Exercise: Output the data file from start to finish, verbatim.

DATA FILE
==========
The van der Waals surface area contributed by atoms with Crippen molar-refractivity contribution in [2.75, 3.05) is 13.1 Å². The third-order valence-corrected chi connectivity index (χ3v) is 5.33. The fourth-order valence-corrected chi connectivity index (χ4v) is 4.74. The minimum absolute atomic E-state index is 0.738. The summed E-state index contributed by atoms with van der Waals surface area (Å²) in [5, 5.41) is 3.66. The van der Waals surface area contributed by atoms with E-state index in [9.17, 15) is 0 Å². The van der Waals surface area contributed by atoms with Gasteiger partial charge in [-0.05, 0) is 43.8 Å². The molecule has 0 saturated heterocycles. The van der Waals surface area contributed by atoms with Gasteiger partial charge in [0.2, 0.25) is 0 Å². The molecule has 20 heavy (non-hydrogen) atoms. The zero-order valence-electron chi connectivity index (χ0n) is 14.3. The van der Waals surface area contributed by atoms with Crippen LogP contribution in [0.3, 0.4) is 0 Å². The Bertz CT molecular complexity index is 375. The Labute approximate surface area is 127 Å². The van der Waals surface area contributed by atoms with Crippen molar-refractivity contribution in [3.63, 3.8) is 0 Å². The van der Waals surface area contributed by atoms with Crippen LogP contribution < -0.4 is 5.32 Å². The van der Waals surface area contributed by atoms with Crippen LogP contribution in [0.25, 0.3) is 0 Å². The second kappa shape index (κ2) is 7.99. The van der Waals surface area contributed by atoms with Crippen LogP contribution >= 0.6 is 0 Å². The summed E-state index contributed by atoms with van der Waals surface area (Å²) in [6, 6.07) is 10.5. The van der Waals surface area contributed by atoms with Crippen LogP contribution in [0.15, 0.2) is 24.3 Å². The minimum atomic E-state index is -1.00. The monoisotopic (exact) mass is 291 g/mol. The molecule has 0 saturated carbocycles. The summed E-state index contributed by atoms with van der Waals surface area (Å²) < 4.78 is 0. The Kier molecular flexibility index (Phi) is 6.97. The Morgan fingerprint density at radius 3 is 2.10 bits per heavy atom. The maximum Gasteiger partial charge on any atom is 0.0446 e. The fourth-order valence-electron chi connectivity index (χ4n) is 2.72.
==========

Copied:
The van der Waals surface area contributed by atoms with Crippen molar-refractivity contribution in [2.75, 3.05) is 13.1 Å². The third-order valence-corrected chi connectivity index (χ3v) is 5.33. The fourth-order valence-corrected chi connectivity index (χ4v) is 4.74. The minimum absolute atomic E-state index is 0.738. The summed E-state index contributed by atoms with van der Waals surface area (Å²) in [5, 5.41) is 3.66. The van der Waals surface area contributed by atoms with E-state index in [9.17, 15) is 0 Å². The van der Waals surface area contributed by atoms with Gasteiger partial charge in [-0.05, 0) is 43.8 Å². The molecule has 0 saturated heterocycles. The van der Waals surface area contributed by atoms with Gasteiger partial charge in [0.2, 0.25) is 0 Å². The molecule has 20 heavy (non-hydrogen) atoms. The zero-order valence-electron chi connectivity index (χ0n) is 14.3. The van der Waals surface area contributed by atoms with Crippen LogP contribution in [0.3, 0.4) is 0 Å². The Bertz CT molecular complexity index is 375. The Labute approximate surface area is 127 Å². The van der Waals surface area contributed by atoms with Crippen molar-refractivity contribution in [3.63, 3.8) is 0 Å². The van der Waals surface area contributed by atoms with Crippen LogP contribution < -0.4 is 5.32 Å². The van der Waals surface area contributed by atoms with Crippen LogP contribution in [0.25, 0.3) is 0 Å². The second kappa shape index (κ2) is 7.99. The van der Waals surface area contributed by atoms with Crippen LogP contribution >= 0.6 is 0 Å². The summed E-state index contributed by atoms with van der Waals surface area (Å²) in [6, 6.07) is 10.5. The van der Waals surface area contributed by atoms with Crippen LogP contribution in [0.15, 0.2) is 24.3 Å². The minimum atomic E-state index is -1.00. The monoisotopic (exact) mass is 291 g/mol. The molecule has 0 saturated carbocycles. The summed E-state index contributed by atoms with van der Waals surface area (Å²) < 4.78 is 0. The Kier molecular flexibility index (Phi) is 6.97. The Morgan fingerprint density at radius 3 is 2.10 bits per heavy atom. The maximum Gasteiger partial charge on any atom is 0.0446 e. The fourth-order valence-electron chi connectivity index (χ4n) is 2.72.